Fair-complexioned Arabs and dark-complexioned Jews? Khalid Diab & politically driven stereotypes

A guest post by AKUS

In a recent post, CiF contributor Khalid Diab reflected on Arab and Israeli stereotypes. His article included the following:

On a lighter note, she [Israeli student Rachael studying Islam] recalls that their group included a couple of fair-complexioned Palestinians, one of whom even had red hair. This apparently threw some of the Israelis who expected all Palestinians to look “Arab”.

The majority of Diab’s article deals with what he believes is Israelis’ surprise at the ability of Arabs to hack Israeli computer systems and stereotypical responses such as the surprise of a West Bank Arab IT professional at discovering that Israelis are human beings just like himself.

But the above reference to Rachael’s friends’ surprise at seeing “fair-complexioned Palestinians” seems to say more about Diab’s prejudices than those of Rachael and her friends.

One of the common charges leveled at Israel by those who wish to challenge its legitimacy is that it is peopled by European colonists (who should pack up and “go back to Poland, Germany America and everywhere else” as Helen Thomas notably recommended). That Diab selected the issue of Israeli attitudes to Arab “complexions” in contrast to Arab accomplishments but without a similar example from an Arab suggests that he has a frame of reference which is roughly this:  Israelis are “light complexioned” and therefore are colonials, while Arabs are “ many complexioned” and therefore indigenous. Of course, it also implicitly implies that Israelis are (white) racists without any similar reference to Arab attitudes to “complexion”.

Diab even quotes an Israeli Arab woman from Nazareth who has absorbed the mantra of Jews as colonists:

“It’s not because [Jewish] Israelis don’t encounter Arabs. It’s just more comfortable for them to look down on us – it makes their colonial enterprise easier,” she contends. “If they acknowledge that we are similar, this will raise the uncomfortable question of why they don’t treat us as equals.” [emphasis added]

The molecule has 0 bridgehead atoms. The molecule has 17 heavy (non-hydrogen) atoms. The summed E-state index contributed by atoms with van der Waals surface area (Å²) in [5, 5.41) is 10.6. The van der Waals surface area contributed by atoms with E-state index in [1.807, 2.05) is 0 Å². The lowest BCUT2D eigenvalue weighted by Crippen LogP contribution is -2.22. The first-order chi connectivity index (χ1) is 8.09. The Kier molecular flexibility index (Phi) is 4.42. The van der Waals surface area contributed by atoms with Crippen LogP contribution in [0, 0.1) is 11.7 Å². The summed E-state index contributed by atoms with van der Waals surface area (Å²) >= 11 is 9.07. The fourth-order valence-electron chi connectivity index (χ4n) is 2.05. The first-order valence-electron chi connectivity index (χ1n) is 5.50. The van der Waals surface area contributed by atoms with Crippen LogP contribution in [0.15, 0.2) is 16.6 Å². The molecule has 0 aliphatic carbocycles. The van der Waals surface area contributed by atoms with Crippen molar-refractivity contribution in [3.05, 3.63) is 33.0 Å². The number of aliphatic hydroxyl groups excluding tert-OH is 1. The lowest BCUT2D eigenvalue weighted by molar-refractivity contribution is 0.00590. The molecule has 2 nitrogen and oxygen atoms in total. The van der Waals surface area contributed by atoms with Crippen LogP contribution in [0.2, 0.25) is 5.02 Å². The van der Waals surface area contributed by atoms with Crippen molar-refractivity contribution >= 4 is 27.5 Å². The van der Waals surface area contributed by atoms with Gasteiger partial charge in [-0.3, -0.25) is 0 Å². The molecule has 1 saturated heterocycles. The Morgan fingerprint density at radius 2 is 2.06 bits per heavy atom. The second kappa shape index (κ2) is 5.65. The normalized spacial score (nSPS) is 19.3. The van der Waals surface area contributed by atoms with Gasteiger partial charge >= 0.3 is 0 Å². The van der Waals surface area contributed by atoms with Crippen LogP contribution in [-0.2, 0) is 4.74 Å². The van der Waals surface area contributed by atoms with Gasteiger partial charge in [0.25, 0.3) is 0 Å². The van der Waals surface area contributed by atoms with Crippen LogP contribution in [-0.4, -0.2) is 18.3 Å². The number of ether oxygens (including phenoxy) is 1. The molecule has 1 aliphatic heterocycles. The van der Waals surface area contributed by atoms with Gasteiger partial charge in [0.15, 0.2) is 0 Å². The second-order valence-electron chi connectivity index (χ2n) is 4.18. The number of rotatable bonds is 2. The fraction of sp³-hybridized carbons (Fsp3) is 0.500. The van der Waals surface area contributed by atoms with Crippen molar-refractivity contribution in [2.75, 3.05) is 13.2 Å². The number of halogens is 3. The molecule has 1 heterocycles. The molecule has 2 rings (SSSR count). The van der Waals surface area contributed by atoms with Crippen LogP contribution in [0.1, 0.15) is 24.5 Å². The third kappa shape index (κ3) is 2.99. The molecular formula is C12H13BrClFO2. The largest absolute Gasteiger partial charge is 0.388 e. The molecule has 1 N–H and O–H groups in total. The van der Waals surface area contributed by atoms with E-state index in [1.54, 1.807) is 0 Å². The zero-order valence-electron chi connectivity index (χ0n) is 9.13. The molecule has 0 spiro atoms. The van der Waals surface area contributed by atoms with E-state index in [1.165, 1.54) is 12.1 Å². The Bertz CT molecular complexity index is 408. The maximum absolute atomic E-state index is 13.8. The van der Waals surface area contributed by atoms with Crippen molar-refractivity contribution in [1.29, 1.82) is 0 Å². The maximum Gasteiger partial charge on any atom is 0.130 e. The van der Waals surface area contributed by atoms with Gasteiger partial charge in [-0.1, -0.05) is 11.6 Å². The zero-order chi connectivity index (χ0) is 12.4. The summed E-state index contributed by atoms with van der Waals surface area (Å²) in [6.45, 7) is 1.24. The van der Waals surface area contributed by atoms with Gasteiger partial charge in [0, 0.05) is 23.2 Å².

I would contend that the intifadas and the wedge-politics of Arab MKs and references to colonials with the implication that Jews do not belong in Israel (i.e. – which is really Arab Palestine) have had more to do with Jewish suspicions about their Arab fellow citizens than some imaginary “colonial enterprise”.

Of course, while many Israelis are “light-complexioned”, most are not. Even with the arrival of the Russian Jews in the 1980s the majority are descended from parents who fled from Arab countries in 1948-1951.

Jews who fled Iraq in 1951 register upon arrival in Israel.

To quote Diab, they “look Arab”. In addition, Ashkenazi and Sephardi Jews frequently inter-marry so most Israelis are “dark-complexioned” to one degree or another. Diab seems to view Rachael and her friends as white, blue-eyed European colonials who expect their neighbors on the West Bank conform to a dark, brown-eyed Arab stereotype. 

In fact, as armies came and went in the region for millennia and left their DNA mixed in with Arab DNA, it is not surprising that one encounters blue-eyed or red-headed Arabs. King David was reputed to have had red hair.  Moreover, despite all the politically motivated claims, many Arabs in the West Bank, Israel, and Gaza are recent arrivals, contemporaneous with the growth of Jewish immigration attracted to a growing economy. They came from the corners of the Ottoman Empire, bringing with them the genes of millennia of wars, conquests, and inter-marriages. What seems to be happening here is that Diab frames his report about “complexions” around his own inability to accept that Jewish Israelis and Arab Israelis, and Arabs on the West Bank, can often be indistinguishable.

This is an interesting example of how political biases can simply blind someone to facts that are as obvious as – well, the color of someone’s complexion.

The constant repetition of the politically motivated idea that Israelis are white colonials (despite all evidence to the contrary) likely influences Diab to note that some Israelis may be surprised when some Arabs look just like them.

But it blinds him to the idea that some Arabs may be equally surprised to see that many Israelis look just like them. Perhaps this kind of prejudice is something he and others reporting on the Israeli-Arab conflict should consider – not only in terms of complexion, but how they frame the conflict across many dimensions.


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